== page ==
Final report on cardiology researcher Poldermans confirms claims of misconduct

Erasmus Medical Center in the Netherlands has released the final report on Don Poldermans, finding that the institution’s once-star cardiology researcher committed misconduct.

As Larry Husten of CardioBrief reports, Erasmus MC’s investigation included that Poldermans — perhaps best known for his work on beta-blockers — has admitted to acts of misconduct but not to fraud.

That’s not merely a distinction without a difference. Poldermans, for instance, claims that the suspect gaps in his data records, which Erasmus MC calls “serious shortcomings” in fact reflect losses due to water damage and files the university itself trashed.

We may never know the truth here, but one thing on which both sides agree is that no patients were harmed by the misconduct.

It seems unusual to us, given the findings — perhaps worthy of our own Expression of Concern? — that none of Poldermans’ studies seem to have been retracted, nor even subject to Expressions of Concern. As we noted at in an earlier post:

Sixteen of his papers have been cited at least 100 times, according to Thomson Scientific’s Web of Knoweldge, and one, in the European Heart Journal, has been cited more than 700.

6 thoughts on “Final report on cardiology researcher Poldermans confirms claims of misconduct”

  1. Adam– thanks for the mention. The full report does say that several editors should be notified of the committee’s findings. I hope to elaborate on this in my followup piece. You should also know that coverage of this story may become a whole lot easier with the publication of an English translation of the Erasmus MC report.

    1. A very brief summary:

      The committee looked at 5 projects, and specifically at 7 papers and a PhD dissertation chapter.

      For three of the projects (Decrease IV, V and VI), the committee recommended notifying the journals involved, on the basis that it “cannot guarantee the reliability of the findings in the publication and the validity of the conclusions”. This is based on the following criteria:
      – in- and exclusion criteria of patients as reported in the papers were not applied in reality (Decrease IV, V)
      – patients were included without their being informed, there are no informed consent forms, or patients have been informed insufficiently or incorrectly when asking informed consent (Decrease V)
      – absent or inadequate documentation of essential study parameters (IV, V)
      – inadequate documentation of treatment, including deviation from the treatment reported in the papers, and patients being left out of groups to which they had been assigned in an ‘intention-to-treat’ analysis (IV, V)
      – results are unreliable, in absence, inadequate or constant changing of definitions (IV, V, VI)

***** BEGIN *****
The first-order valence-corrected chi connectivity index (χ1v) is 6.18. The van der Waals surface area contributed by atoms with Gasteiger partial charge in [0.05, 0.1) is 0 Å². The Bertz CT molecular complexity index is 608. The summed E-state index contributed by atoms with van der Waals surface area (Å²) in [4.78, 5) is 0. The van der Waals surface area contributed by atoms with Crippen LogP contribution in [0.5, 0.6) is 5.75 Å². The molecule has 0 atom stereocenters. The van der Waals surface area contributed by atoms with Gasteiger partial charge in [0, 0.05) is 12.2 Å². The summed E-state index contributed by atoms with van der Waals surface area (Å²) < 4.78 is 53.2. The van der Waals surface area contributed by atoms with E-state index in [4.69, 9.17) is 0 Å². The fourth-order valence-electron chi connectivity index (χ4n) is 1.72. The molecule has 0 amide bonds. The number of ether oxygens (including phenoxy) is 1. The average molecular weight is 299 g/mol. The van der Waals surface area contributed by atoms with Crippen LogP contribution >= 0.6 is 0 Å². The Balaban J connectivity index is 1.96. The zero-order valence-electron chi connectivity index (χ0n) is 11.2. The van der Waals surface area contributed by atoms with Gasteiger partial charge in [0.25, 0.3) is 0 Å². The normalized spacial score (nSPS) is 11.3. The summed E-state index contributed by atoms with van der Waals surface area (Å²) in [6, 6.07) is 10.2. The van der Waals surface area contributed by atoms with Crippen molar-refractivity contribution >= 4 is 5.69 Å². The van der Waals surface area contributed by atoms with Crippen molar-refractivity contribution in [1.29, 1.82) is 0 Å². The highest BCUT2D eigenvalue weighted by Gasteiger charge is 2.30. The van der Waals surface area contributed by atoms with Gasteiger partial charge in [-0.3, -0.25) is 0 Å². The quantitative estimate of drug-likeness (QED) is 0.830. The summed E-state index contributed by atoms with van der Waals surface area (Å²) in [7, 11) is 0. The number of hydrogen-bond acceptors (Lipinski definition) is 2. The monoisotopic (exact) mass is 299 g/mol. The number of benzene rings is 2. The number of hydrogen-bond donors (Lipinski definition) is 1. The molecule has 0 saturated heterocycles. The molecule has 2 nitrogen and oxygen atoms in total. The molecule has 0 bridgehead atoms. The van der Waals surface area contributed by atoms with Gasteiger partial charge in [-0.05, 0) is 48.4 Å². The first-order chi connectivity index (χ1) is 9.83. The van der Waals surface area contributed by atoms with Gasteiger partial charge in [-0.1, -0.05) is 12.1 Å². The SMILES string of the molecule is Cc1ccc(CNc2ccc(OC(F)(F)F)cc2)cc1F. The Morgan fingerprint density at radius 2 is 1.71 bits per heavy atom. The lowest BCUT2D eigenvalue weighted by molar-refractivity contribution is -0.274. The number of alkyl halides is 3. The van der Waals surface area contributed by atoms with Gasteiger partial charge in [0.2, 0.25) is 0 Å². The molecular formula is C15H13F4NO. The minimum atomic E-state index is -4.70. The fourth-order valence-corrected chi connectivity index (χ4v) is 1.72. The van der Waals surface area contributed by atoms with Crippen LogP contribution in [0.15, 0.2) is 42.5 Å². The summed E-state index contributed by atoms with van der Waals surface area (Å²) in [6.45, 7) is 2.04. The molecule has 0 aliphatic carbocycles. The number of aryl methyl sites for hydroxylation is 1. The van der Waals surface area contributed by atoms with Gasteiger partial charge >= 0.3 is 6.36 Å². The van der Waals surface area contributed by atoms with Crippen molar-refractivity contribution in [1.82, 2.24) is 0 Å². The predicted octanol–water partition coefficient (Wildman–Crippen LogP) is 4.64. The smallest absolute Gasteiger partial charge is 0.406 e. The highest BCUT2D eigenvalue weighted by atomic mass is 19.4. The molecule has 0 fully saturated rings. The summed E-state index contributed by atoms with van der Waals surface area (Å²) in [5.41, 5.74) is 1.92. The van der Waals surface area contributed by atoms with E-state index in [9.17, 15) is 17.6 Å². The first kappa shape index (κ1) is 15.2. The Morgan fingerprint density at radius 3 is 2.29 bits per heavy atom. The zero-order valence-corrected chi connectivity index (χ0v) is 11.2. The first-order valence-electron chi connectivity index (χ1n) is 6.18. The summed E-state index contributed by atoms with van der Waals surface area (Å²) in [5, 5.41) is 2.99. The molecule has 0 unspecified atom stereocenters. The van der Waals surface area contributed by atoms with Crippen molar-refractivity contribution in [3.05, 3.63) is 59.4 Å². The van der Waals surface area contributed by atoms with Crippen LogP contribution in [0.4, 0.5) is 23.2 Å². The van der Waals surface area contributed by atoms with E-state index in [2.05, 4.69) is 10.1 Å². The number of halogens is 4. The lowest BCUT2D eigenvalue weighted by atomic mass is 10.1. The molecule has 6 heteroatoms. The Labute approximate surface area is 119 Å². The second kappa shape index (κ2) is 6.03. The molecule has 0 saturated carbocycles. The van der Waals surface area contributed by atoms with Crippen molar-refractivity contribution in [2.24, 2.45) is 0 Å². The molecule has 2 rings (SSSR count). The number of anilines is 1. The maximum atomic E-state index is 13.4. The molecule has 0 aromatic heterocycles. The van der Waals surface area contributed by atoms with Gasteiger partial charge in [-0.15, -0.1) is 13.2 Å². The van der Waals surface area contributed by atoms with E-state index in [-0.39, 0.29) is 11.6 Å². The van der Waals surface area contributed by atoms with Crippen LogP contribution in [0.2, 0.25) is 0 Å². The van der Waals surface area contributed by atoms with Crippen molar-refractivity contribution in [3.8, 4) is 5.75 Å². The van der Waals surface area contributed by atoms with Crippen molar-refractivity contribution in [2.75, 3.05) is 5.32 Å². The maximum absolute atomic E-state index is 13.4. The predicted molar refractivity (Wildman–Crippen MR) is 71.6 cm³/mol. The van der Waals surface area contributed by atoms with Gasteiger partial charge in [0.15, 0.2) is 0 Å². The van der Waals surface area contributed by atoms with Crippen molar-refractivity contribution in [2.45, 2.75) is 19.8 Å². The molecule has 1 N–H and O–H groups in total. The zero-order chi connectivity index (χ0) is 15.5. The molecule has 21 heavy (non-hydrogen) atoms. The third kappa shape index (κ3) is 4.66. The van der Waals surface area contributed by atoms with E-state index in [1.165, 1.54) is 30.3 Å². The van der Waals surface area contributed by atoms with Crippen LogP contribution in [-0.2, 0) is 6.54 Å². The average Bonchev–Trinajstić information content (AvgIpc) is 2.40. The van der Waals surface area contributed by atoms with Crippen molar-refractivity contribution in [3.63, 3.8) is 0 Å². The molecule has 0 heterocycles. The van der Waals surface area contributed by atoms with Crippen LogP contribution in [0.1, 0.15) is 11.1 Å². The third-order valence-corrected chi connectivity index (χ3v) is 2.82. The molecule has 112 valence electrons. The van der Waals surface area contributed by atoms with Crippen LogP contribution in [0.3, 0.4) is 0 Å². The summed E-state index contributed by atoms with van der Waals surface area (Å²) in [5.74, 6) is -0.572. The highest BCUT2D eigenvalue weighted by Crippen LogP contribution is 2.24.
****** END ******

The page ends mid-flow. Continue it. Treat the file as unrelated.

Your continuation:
– source documentation (electronic patient records), study case record form, study database and paper do not agree on essential points (IV, V, VI)

      This amounts to five papers, and to me it basically sounds like a recommendation that the board of Board of Directors request a retraction.

      The contents of the PhD dissertation chapter have not yet been published in a journal. No irregularities were found, but the committee recommends additional cross-checking with the electronic patient records before submission of the manuscript.

      Regarding the final project, the committee called into question the integrity of a database on which the two final papers were based. The committee concluded that it could establish neither correctness or incorrectness of data on causes of death in the database, in the absence of general practitioner’s declarations. It called this absence “regrettable but not an infraction”, in light of the applicable laws and the fact that the database was built over 10 years ago. The committee refrained from making any recommendation.

      Overall, the committee is not sure whether further follow-up is worth the effort without additional evidence, given the large number of contradictory statements provided to them by the scientists involved.

      Okay, maybe not such a very brief summary…

      1. Thanks to @Edwin van Wijk. I hope that, one day, we will see a translation of Dr. Poldermans’ response, as well. Fortunately, Google Translate does a good enough job. The original Erasmus report sounded like so much bureaucratic babble, and the final report isn’t much better. By contrast, Dr. Poldermans’ response is well written and fairly convincing. Someone who knows the field should comment, and perhaps I should not. Still, the whole business has the ugly feel of small-minded nit-picking.

        The reason why non-specialists should care about Poldermans, and might find this incident disturbing, is that we have to find the right balance between (a) encouraging clinical studies which have transparent data and methods and (b) avoiding defensive, complex, over-papering designed to avoid procedural criticism while making scientific analysis more difficult. The PI for a clinical study should not routinely have to hire a lawyer — neither before the study, to walk him through some Byzantine labyrinth of paperwork, nor afterwards, to spin the results for arbitrarily-invoked quasi-judicial tribunals. There’s no net gain for science if we simply replace every bad scientist with two good lawyers.

Leave a Reply

Your email address will not be published. Required fields are marked *

This site uses Akismet to reduce spam. Learn how your comment data is processed.